A partnership is an arrangement where parties, known as partners, agree to cooperate to advance their mutual interests. The partners in a partnership may be individuals, businesses, interest-based organizations, schools, governments or combinations organizations may partner together to increase the likelihood of each achieving their mission and to amplify their reach. A partnership may result in issuing and holding equity or may be only governed by a contract. Partnership agreements can be formed in the following areas:
In the sport of cricket, two batsmen always bat in partnership, although only one is on strike at any time. The partnership between two batsmen will come to an end when one of them is dismissed or retires, or the innings comes to a close (usually due to victory being achieved, a declaration, a time or over limit being reached, or the match being abandoned in mid-innings for inclement weather or, exceptionally, dangerous playing conditions). Various statistics may be used to describe a partnership, most notably the number of runs scored during it (either by the batsmen or as extras), the duration of the partnership both in time (usually quoted in minutes) and number of deliveries (balls) faced. Partnerships are often described as being for a particular wicket (for example, a "third wicket partnership", also called a "third wicket stand"—in this context, the "opening partnership" between the two opening batsmen is the "first wicket partnership"). This has the anomalous result that a partnership may be between more than two batsmen, if one of the original batsmen retires hurt but not out, since the particular numbered wicket will not have fallen yet.
In Australia, each state has enacted legislation regarding partnerships.
The definition of a partnership does not vary across jurisdictions, with each definition encompassing the following criteria in determining the existence of a partnership:
As to whether any given person involved with a company is a 'partner', guidance is found in s.6 of the Act. Several rules are given. The most common are as follows:
Rule 1 - s.6(1)provides that there must be joint-ownership. This is rather self-explanatory but the mere fact that persons may be joint-tenants or have part ownership do not in themselves create a partnership. Typically, where the rules below point towards a partnership, such would generally satisfy this rule.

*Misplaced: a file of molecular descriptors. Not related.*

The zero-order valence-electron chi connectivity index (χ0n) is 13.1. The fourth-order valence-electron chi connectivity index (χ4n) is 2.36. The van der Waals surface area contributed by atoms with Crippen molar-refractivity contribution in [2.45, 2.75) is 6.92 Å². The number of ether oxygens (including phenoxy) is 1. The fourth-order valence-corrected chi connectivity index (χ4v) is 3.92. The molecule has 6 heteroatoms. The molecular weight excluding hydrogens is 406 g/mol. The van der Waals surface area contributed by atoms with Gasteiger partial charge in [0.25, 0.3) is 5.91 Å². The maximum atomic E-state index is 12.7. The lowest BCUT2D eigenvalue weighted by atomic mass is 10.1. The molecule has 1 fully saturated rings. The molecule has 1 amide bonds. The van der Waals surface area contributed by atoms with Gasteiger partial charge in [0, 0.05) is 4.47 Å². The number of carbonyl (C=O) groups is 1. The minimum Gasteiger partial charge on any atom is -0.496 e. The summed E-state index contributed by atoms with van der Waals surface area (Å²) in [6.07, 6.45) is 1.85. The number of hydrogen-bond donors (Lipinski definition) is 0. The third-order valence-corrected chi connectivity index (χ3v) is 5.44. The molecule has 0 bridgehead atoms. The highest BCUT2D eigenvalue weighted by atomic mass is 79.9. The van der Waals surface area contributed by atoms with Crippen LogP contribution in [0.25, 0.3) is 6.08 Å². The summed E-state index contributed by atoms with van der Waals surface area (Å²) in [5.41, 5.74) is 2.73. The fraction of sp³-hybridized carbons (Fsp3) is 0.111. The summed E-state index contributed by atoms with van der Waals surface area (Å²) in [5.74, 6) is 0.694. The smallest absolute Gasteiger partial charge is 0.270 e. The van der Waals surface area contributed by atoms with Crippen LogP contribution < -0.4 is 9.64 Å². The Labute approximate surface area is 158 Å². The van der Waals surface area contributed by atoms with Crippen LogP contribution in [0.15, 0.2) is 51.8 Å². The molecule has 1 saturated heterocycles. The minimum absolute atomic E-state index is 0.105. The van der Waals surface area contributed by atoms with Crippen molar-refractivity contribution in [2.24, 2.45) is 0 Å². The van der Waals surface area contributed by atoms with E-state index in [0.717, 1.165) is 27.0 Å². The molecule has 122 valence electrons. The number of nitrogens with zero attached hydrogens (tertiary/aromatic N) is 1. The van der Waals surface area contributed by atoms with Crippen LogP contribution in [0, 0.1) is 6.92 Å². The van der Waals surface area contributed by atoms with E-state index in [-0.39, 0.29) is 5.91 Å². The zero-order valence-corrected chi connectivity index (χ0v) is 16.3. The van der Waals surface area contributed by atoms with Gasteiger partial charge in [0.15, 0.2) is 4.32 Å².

Danish may refer to:
Danish pastry or just Danish (especially in American English) is a multilayered, laminated sweet pastry in the viennoiserie tradition. The concept was brought to Denmark by Austrian bakers and has since developed into a Danish specialty. Like other viennoiserie pastries, such as croissants, Danish pastry is a variant of puff pastry made of laminated yeast-leavened doughs, creating a layered texture.
Danish pastries were exported by immigrants to the United States, and are today popular around the world.
Danish pastry is made of yeast-leavened dough of wheat flour, milk, eggs, sugar and large amounts of butter or margarine.
A yeast dough is rolled out thinly, covered with thin slices of butter between the layers of dough, and then the dough is folded and rolled several times, creating 27 layers. If necessary, the dough is chilled between foldings to ease handling. The process of rolling, buttering, folding and chilling is repeated multiple times to create a multilayered dough that becomes airy and crispy on the outside, but also rich and buttery.
Danish (/dɑːnɪʃ/; Persian: دانش), also spelled Danesh or Daniş, is a male given name, it may refer to:
In Persian and Urdu, Danish means "intelligent". It is a popular Muslim name in the Indian subcontinent. In the Sanskrit language, Dan is "to give", and Ish is "God", a Hindu name. "Dan+ish" is "God who gives" (cf. Theodore in Greek, Godiva in Old English, and Nathaniel in Hebrew). Refer Danvir Karan in Mahabharata Also means belonging to the Danes, Danish people from Denmark